Later that afternoon, Priscilla Velasco was found dead. Rumors quickly spread that she had killed herself by drinking poison. Dr. David Villanueva, Jr., the physician detailed at the Rural Health Unit (RHU), Sto. Tomas, La Union, examined the remains of the victim and prepared the certificate of death stating that the deceased had died of poisoning. He confessed, however, that he did not perform an autopsy on the cadaver and that he had come up with his conclusion only after noticing a small amount of brownish fluid oozing from the victim's mouth with the characteristic smell of insecticide. Although he did not notice any injury or external manifestation of abrasion or hematoma, Dr. Villanueva admitted, in any case, that his findings were inconclusive.

With the nagging doubt as to what really could have caused his daughter's death, as well as particularly aware that the accused had often maltreated his wife, Veronico Basco decided to have the body undergo an autopsy. Dr. Arturo Llavore, the medico-legal officer of the National Bureau of Investigation (NBI), Regional Office, responded favorably to the request and the body was exhumed following the issuance of a permit therefor from the Department of Health.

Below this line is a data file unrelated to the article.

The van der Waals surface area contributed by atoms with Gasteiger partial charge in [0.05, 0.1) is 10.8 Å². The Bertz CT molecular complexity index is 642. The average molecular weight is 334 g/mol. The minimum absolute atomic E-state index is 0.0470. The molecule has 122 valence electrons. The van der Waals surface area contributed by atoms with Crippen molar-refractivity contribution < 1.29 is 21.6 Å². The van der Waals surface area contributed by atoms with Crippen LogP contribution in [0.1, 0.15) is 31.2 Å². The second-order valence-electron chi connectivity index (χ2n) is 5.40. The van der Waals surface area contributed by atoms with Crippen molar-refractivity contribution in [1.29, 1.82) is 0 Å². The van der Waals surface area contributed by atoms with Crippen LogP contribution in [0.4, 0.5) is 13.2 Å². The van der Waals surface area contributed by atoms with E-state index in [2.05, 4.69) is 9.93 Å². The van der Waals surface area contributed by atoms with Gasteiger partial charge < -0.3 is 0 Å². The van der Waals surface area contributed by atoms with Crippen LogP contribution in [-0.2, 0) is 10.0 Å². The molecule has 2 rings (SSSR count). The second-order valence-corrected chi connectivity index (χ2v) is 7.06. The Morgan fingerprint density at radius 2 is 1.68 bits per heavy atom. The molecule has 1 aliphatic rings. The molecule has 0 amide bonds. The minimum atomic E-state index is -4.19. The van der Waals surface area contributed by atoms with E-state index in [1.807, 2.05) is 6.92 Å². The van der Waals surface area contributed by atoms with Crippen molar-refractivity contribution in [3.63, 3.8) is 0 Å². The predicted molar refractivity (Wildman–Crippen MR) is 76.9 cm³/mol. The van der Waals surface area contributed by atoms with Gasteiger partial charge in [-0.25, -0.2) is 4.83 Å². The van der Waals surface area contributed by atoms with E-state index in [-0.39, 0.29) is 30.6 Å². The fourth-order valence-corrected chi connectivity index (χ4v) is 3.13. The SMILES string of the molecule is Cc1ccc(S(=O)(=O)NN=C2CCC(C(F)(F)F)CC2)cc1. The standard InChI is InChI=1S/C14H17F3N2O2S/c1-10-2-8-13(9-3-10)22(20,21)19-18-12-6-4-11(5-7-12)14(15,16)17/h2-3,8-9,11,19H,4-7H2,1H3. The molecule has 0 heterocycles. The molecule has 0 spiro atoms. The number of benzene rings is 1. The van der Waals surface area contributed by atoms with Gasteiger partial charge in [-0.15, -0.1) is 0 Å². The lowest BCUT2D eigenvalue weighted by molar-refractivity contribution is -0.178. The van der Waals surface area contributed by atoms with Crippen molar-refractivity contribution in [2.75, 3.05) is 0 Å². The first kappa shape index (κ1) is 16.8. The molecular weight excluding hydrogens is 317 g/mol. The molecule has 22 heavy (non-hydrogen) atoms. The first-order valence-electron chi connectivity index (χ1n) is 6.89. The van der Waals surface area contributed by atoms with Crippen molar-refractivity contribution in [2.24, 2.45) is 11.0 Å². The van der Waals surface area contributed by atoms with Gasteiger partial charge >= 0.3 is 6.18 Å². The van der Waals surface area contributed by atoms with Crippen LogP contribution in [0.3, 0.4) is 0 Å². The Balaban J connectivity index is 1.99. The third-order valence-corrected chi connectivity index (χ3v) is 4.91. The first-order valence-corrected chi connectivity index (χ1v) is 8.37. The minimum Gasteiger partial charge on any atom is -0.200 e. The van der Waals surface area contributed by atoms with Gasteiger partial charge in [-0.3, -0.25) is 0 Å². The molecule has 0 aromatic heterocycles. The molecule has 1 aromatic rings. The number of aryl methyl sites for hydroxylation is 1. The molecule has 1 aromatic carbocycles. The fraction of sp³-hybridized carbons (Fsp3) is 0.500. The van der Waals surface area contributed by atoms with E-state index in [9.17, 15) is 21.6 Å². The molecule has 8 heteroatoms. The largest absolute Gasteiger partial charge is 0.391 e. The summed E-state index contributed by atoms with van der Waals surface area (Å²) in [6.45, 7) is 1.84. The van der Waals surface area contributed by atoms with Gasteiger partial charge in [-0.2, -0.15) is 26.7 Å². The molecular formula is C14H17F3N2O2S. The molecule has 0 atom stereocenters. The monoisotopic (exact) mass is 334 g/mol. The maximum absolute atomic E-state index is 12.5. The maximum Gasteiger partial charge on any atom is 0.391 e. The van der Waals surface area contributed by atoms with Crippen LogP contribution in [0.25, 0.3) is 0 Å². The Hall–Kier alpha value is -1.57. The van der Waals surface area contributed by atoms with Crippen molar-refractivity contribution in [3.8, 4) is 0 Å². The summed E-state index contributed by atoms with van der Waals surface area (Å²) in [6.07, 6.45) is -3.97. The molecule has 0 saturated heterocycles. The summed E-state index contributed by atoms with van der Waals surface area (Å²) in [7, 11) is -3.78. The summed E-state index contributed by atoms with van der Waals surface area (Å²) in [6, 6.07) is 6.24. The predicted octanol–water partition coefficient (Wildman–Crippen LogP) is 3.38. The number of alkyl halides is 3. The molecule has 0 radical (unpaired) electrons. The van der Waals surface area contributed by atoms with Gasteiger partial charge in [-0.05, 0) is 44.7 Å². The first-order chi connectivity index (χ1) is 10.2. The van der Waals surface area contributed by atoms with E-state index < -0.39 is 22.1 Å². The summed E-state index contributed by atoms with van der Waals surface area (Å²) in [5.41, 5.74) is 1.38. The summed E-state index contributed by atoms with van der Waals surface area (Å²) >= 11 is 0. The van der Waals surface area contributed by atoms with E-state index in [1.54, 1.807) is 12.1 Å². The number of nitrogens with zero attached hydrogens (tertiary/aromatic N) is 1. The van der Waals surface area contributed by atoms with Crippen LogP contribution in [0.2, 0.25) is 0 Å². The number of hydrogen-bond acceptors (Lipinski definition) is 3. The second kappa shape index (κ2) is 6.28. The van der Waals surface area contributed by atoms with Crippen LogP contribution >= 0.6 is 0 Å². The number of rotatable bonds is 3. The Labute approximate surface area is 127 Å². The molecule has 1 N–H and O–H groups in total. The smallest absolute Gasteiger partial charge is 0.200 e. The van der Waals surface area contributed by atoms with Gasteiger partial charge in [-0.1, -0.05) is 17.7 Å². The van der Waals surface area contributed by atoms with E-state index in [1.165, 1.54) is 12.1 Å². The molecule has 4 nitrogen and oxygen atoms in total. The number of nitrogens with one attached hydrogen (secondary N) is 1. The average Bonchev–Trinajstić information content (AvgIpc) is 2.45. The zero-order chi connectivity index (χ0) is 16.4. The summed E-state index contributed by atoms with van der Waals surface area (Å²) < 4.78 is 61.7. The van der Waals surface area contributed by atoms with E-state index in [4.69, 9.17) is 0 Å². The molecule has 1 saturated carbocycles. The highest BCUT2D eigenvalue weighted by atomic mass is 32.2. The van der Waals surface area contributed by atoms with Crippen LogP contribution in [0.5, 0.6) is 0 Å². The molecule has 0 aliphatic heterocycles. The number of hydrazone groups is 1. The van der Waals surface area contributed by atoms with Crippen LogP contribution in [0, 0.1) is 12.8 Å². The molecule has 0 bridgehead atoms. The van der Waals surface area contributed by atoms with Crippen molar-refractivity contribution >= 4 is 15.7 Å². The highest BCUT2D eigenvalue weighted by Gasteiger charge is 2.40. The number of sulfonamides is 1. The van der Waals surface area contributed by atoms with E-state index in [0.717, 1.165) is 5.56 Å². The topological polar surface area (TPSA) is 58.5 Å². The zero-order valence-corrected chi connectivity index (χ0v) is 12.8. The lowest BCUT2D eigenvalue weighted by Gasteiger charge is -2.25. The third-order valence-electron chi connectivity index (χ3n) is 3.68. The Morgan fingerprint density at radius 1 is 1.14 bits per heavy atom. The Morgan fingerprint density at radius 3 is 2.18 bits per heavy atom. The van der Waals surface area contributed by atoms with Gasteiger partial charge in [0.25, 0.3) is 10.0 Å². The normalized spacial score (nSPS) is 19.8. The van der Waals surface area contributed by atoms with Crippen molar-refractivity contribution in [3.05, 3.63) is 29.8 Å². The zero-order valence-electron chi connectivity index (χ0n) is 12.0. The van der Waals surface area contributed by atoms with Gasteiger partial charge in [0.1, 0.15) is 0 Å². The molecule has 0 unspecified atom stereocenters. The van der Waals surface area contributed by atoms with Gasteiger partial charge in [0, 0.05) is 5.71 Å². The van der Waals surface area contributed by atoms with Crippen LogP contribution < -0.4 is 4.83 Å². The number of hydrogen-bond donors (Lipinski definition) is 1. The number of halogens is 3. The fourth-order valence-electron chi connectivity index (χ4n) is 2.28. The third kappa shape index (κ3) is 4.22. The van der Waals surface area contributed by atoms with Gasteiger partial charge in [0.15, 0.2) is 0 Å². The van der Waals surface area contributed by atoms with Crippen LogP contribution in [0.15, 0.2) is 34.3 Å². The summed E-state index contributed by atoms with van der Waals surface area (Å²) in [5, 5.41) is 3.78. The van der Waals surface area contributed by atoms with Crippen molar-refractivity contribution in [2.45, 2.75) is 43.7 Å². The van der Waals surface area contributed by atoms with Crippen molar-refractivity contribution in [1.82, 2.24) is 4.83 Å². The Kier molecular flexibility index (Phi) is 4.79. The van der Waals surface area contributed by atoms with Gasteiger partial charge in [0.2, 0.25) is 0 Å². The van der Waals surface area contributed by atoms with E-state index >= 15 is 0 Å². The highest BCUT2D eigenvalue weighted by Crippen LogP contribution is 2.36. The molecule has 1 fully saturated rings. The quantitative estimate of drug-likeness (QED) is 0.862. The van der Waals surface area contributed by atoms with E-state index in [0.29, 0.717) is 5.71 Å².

The autopsy, conducted on 16 November 1990, revealed that the victim had suffered from abrasions on the right side of the face, including the jaw; hematoma on the back portion of the head at the left posterior portion; hematoma on the skull; contusions on the left side of the back portion of the body and on the back portion of the left upper extremities; contused abrasion on the arm and forearm; and contusion on the right forearm. Dr. Llavore concluded that the victim died of shock, secondary to multiple traumatic injuries, and opined that the wounds could have likely been caused by physical contact with a hard object like a piece of wood or wooden club. Samples of the victim's brain, heart, kidney, spleen, lungs, liver, and pancreas were taken to the Medico Legal Laboratory in Manila for histopathological and toxicological examinations. Dr. Nieto M. Salvador, a medical specialist of the NBI, conducted the histopathological examination and arrived at the finding that the victim had died of congestion and edema of the visceral organs. Toxicology Report No. T-90-3324[3] prepared by NBI Forensic Biologist II, Dr. Beverly A. Vidanez, indicated that no trace of poisonous substances was detected in the body of the victim.